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Nucleic Acids Res. 2018 Jan 25;46(2):956-971. doi: 10.1093/nar/gkx1210.

Capped RNA primer binding to influenza polymerase and implications for the mechanism of cap-binding inhibitors.

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European Molecular Biology Laboratory, Grenoble Outstation, 71 Avenue des Martyrs, CS 90181, 38042 Grenoble Cedex 9, France.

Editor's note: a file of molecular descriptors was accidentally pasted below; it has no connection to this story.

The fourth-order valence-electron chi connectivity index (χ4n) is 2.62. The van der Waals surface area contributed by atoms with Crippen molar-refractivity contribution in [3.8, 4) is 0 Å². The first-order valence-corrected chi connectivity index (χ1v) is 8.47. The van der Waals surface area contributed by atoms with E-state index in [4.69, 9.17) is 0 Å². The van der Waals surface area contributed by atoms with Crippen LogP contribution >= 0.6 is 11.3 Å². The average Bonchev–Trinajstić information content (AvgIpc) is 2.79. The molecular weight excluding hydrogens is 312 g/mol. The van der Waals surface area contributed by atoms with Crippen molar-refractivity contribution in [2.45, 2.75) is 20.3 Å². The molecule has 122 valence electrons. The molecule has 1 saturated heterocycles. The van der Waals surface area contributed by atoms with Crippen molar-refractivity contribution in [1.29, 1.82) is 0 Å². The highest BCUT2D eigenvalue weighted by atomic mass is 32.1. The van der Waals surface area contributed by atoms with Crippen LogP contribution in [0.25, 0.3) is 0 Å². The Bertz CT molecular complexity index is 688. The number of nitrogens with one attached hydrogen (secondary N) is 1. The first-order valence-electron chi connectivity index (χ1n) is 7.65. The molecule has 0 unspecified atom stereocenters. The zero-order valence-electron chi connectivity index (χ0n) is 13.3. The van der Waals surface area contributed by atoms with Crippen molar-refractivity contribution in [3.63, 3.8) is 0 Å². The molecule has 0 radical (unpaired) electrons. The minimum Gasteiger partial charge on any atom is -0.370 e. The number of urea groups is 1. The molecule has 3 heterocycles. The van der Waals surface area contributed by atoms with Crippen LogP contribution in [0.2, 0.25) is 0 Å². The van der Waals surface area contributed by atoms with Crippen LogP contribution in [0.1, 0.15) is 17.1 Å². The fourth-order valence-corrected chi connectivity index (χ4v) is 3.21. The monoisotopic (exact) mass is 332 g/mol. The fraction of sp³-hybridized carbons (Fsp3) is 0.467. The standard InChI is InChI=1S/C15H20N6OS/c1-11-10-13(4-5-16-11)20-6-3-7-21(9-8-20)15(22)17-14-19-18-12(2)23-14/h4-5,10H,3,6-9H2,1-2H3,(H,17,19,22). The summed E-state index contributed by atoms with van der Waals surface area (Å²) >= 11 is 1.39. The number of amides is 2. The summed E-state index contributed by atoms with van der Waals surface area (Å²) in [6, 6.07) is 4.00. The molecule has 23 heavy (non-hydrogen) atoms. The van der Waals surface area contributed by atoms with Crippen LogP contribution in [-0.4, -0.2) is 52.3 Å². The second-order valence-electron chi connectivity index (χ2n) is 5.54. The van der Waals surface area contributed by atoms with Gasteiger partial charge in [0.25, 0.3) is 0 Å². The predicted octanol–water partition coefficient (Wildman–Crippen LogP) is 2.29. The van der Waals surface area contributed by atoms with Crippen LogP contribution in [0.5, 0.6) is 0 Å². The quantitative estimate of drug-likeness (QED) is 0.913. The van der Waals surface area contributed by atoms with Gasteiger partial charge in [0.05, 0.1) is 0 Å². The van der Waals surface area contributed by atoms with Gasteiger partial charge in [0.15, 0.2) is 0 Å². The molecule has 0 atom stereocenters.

Influenza polymerase uses short capped primers snatched from nascent Pol II transcripts to initiate transcription of viral mRNAs. Here we describe crystal structures of influenza A and B polymerase bound to a capped primer in a configuration consistent with transcription initiation ('priming state') and show by functional assays that conserved residues from both the PB2 midlink and cap-binding domains are important for positioning the capped RNA. In particular, mutation of PB2 Arg264, which interacts with the triphosphate linkage in the cap, significantly and specifically decreases cap-dependent transcription. We also compare the configuration of the midlink and cap-binding domains in the priming state with their very different relative arrangement (called the 'apo' state) in structures where the potent cap-binding inhibitor VX-787, or a close analogue, is bound. In the 'apo' state the inhibitor makes additional interactions to the midlink domain that increases its affinity beyond that to the cap-binding domain alone. The comparison suggests that the mechanism of resistance of certain mutations that allow virus to escape from VX-787, notably PB2 N510T, can only be rationalized if VX-787 has a dual mode of action, direct inhibition of capped RNA binding as well as stabilization of the transcriptionally inactive 'apo' state.

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